They got used to a police officer’s work schedule--in Brian’s case, mostly evening shifts. (“Sometimes he got off late,” Dylan said.) But the officer always called if he was not going to make it home on time.
And they discussed the dangers of being a police officer.
“We talked about it all the time,” Dennis Brown said. “We as a family are very open about it.”
April Brown added: “It’s part of our life every week.”
But as aware of the peril as they may have been, nothing really prepared the Brown family for the shock of having a dozen officers on the doorstep late Sunday night.
“He’d say, ‘The only time you need to worry is when someone shows up at the door,’ ” Dennis Brown said, breaking down. “When I saw them there, my first question was: ‘Is he dead?’ ”
Since then, the family has received an outpouring of sympathy and support that even Chief Parks said he had never seen before.
The LAPD’s Pacific Division, where Brian Brown worked for only the last six weeks of his life, has canceled its Christmas party, instead donating the money to their dead comrade’s boy. The Police Department has set up a trust fund in Dylan’s name to hold the checks and cash donations that have steadily streamed into police headquarters since Sunday.
A Loss That Can’t Be Replaced
But when it is all over and the story disappears from the headlines and television broadcasts, what will be left for this family, torn apart by the senseless death of a young man who by all accounts was a great dad, loving son and outstanding cop?
“The question is: How do you really provide security for the survivors when the deceased has given everything to the city in the line of duty?” said LAPD Deputy Chief David Gascon. “There is no replacing Mom or Dad.”
As city officials pieced together the payments that will be made to the Brown family, Gascon was critical of the city’s overall efforts to help families of officers killed on duty. “I don’t think the city has really done a good job of stepping forward beyond the survivors benefits,” he said.
Brown’s memorial service today at Forest Lawn, for example, will be paid for by the Los Angeles Police Memorial Foundation--a nonprofit organization that depends solely on donations, because it receives no city funding.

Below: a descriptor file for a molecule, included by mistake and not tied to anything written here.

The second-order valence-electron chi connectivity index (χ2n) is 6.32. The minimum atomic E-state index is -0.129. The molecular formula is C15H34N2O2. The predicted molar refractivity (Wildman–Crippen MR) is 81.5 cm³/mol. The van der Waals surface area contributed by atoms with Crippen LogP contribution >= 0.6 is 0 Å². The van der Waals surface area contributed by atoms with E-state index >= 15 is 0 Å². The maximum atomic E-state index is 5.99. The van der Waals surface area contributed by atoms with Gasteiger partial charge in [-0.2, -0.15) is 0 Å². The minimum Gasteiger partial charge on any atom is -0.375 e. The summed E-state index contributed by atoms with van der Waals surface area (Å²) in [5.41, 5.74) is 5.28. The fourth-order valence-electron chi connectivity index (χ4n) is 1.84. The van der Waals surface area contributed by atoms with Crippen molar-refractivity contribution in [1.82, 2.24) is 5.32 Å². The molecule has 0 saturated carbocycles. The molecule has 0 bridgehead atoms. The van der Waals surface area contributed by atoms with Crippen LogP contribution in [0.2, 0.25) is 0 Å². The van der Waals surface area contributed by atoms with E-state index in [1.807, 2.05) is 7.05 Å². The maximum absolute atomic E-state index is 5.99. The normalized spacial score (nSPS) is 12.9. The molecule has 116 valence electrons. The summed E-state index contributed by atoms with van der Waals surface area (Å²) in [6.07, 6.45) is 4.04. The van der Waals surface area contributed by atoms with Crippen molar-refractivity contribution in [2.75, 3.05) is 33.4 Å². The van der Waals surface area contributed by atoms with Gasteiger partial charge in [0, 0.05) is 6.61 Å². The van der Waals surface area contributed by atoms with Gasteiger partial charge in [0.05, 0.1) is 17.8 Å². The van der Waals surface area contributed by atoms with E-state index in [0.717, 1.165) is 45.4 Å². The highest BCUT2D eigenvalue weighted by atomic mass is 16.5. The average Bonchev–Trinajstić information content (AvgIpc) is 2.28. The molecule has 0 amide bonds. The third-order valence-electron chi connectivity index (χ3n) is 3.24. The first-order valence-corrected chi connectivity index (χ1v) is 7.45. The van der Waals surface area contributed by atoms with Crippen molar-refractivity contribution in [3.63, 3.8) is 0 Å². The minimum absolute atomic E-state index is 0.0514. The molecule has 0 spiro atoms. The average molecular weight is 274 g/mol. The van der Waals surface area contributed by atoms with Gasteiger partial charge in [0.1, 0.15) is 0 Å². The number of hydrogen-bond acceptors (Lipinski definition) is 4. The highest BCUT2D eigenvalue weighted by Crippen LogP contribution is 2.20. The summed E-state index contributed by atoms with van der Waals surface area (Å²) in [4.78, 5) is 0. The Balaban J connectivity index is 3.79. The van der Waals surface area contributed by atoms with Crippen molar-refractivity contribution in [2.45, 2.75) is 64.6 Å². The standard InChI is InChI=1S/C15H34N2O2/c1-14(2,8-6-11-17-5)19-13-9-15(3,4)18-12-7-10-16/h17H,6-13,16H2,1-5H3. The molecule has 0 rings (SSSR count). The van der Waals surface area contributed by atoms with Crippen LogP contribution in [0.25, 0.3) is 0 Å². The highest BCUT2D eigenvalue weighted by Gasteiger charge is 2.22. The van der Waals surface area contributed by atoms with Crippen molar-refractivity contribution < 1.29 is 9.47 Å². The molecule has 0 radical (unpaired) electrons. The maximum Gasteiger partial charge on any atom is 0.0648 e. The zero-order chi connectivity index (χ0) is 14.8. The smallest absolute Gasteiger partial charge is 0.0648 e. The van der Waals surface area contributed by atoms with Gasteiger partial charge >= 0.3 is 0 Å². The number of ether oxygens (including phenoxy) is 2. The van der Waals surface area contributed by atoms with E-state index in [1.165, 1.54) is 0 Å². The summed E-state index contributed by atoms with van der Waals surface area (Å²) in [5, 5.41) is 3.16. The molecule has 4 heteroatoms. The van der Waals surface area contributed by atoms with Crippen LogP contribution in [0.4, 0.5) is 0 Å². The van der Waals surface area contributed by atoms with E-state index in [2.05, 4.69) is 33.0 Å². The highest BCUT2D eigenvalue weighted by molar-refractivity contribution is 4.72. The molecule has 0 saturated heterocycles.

According to the Police Department, the police union and city officials, the family will receive several lump-sum payments, including those from the officer’s two life insurance policies. They also will receive about $9,000 a year from Brown’s pension as well as more than $25,000 a year from the city until Dylan turns 18. He will continue to be covered by medical insurance until he is 18 and will receive a scholarship to a California university.
In addition, the family can apply for a federal grant--$150,000--given to the families of officers killed in the line of duty.
And, every Christmas, Dylan will receive $300 from the LAPD’s memorial foundation.
City officials pledged that Dylan, along with his grandparents, will always get the help and support they need from the LAPD. And Parks said the Browns will always be a part of the LAPD family.
As a grateful April Brown said: “Instead of a nuclear family, we’ve had a nuclear explosion of a family.”
Officers come by at 10 p.m., some drop by to play with Dylan, others to talk to the adults. Two took the boy out for a haircut Wednesday.
The Browns say they are overwhelmed by the support, and Thursday took the unusual step of meeting the media to thank the LAPD and the community.
And yet, his grandparents say, they just want to keep Dylan’s life as normal as it can be. That is, until he stops them in their tracks as he did Thursday: “My dad got shot by a guy with a rifle,” he said matter-of-factly, looking at nobody in particular.
And then his grandfather and grandmother--like the reporters in the auditorium, like the father to whom he’ll never speak again--fell silent.
Donations for Dylan Brown can be made to the Brian Brown Trust, Pacific Community Police Station, 12312 Culver Blvd., Los Angeles 90066. Donations in the officer’s memory can be sent to the Los Angeles Police Memorial Foundation, 150 Los Angeles St., Room 731, Los Angeles 90012.
* STUDY IN CONTRAST: Reflections on the good and bad that can be found in law enforcement. B1